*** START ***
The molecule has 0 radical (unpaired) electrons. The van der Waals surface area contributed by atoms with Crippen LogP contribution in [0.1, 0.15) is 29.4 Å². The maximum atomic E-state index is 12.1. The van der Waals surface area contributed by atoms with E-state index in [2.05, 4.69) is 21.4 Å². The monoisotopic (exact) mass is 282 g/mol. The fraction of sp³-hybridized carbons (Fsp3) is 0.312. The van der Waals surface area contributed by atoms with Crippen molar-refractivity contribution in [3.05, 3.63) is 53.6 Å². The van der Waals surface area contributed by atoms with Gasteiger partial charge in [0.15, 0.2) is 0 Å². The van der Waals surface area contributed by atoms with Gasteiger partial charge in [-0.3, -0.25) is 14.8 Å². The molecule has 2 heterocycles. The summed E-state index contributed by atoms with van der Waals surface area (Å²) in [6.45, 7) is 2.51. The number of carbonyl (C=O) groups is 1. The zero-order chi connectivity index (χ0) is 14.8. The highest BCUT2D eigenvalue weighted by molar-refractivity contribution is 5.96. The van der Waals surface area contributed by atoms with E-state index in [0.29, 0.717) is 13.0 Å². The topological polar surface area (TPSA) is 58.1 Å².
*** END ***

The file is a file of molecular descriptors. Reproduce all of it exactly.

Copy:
The molecule has 0 radical (unpaired) electrons. The van der Waals surface area contributed by atoms with Crippen LogP contribution in [0.1, 0.15) is 29.4 Å². The maximum atomic E-state index is 12.1. The van der Waals surface area contributed by atoms with E-state index in [2.05, 4.69) is 21.4 Å². The monoisotopic (exact) mass is 282 g/mol. The fraction of sp³-hybridized carbons (Fsp3) is 0.312. The van der Waals surface area contributed by atoms with Crippen molar-refractivity contribution in [3.05, 3.63) is 53.6 Å². The van der Waals surface area contributed by atoms with Gasteiger partial charge in [0.15, 0.2) is 0 Å². The van der Waals surface area contributed by atoms with Gasteiger partial charge in [-0.3, -0.25) is 14.8 Å². The molecule has 2 heterocycles. The summed E-state index contributed by atoms with van der Waals surface area (Å²) in [6.45, 7) is 2.51. The number of carbonyl (C=O) groups is 1. The zero-order chi connectivity index (χ0) is 14.8. The highest BCUT2D eigenvalue weighted by molar-refractivity contribution is 5.96. The van der Waals surface area contributed by atoms with E-state index in [0.29, 0.717) is 13.0 Å². The topological polar surface area (TPSA) is 58.1 Å².